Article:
More Information: Registration of CRB252... Interpretive Summary   Full PDF Adobe Acrobat PDF icon
Registration of Four Exotic Germplasm... Interpretive Summary   Full PDF Adobe Acrobat PDF icon

   Close up of cotton boll differencesUnderstanding Variability in Cotton Fiber Properties: Cotton mills require cotton fibers that are long, strong, mature, and uniformfor optimal processing efficiency. This study demonstrated that water stress during the season can have a substantial impact on the uniformity of fiber properties among bolls in the canopy. It is also the first study to show how the fiber sugar and salt content (thought to affect yarn quality and fiber processing efficiency) are influenced by the environment during boll growth.
More Information:  A Comparison of Two Cotton Cultivars Differing... Interpretive Summary   Full PDF Adobe Acrobat PDF icon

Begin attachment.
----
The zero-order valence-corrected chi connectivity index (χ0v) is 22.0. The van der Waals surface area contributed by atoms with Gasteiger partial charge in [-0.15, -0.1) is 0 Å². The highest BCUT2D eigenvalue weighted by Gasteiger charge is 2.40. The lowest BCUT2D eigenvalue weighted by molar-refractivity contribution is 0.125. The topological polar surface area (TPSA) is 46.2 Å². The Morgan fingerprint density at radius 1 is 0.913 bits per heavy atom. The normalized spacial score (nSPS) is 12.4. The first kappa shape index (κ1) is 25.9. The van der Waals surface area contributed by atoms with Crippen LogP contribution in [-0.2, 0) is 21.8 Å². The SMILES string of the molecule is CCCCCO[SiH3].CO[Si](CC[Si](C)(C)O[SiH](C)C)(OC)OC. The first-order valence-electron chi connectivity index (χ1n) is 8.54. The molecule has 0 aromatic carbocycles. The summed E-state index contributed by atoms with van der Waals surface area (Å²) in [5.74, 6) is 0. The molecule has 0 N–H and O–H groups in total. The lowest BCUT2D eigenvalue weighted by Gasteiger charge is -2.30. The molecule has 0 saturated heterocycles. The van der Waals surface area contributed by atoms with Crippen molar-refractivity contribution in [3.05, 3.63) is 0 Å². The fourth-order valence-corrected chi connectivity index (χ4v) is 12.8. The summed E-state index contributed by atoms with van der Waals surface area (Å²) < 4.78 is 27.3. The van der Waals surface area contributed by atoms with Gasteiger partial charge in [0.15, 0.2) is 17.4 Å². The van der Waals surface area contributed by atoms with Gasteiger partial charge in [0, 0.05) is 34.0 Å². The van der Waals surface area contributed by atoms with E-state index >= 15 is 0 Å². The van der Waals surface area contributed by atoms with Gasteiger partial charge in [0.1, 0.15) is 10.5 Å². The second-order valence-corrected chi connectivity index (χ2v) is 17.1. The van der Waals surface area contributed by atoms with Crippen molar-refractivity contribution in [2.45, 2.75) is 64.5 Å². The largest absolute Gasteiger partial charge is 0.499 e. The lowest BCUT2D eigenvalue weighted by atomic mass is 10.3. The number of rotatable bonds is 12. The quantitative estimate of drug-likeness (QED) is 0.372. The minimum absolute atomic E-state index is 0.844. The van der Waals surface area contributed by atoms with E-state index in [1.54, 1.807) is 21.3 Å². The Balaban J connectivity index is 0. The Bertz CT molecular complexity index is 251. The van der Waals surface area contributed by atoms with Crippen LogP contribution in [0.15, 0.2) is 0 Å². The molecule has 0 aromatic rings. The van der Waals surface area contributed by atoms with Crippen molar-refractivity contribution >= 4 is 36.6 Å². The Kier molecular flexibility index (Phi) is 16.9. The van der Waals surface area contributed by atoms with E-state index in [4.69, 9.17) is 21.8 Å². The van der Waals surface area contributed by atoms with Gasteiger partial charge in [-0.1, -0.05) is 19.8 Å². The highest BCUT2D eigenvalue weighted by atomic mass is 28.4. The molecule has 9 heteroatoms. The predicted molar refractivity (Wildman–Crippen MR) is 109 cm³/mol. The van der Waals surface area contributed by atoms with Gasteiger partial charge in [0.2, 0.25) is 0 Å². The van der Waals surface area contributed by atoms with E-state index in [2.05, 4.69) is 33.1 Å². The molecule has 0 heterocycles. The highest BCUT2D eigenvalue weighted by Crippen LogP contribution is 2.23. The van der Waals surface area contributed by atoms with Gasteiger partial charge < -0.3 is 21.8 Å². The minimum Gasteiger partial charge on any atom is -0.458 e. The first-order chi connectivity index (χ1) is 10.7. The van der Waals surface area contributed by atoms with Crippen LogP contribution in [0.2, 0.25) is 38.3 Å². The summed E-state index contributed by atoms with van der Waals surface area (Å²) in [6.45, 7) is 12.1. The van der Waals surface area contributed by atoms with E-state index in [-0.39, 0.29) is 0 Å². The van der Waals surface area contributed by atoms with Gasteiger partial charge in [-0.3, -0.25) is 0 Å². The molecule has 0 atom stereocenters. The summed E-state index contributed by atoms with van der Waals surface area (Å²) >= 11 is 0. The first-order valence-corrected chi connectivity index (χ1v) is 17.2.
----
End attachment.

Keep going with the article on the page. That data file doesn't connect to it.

Field with two varieties of legumesSummer Legumes for Bioenergy Production: Some legumes grown during late summer in the Southeast can provide a high biomass without any N fertilizer. We found that a tropical legume, sunn hemp, had high energy content and can provide high energy per hectare. These qualities make it a suitable bioenergy crop candidate for Southeast crop rotations. 
More Information: Utilization of Summer Legumes... Interpretive Summary   Full PDF Adobe Acrobat PDF icon

Photo showing yellow summer legumes 

Summer Legumes in Cotton Rotations: Cotton rotations that include legumes can significantly reduce the amount of nitrogen fertilizer that needs to be applied to a crop. We evaluated growing sunnhemp and cowpeas the summer before cotton is planted. Sunnhemp is a tropical legume that grows fast and can provide a large amount of nitrogen. We found that growing summer legumes the season before a cotton crop might not be a good plan because of the potential for loss of the nitrogen from the soil during the winter. 
More Information: Cotton Production in Rotation...Interpretive Summary  Full PDF Adobe Acrobat PDF icon

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Last Modified: 8/13/2016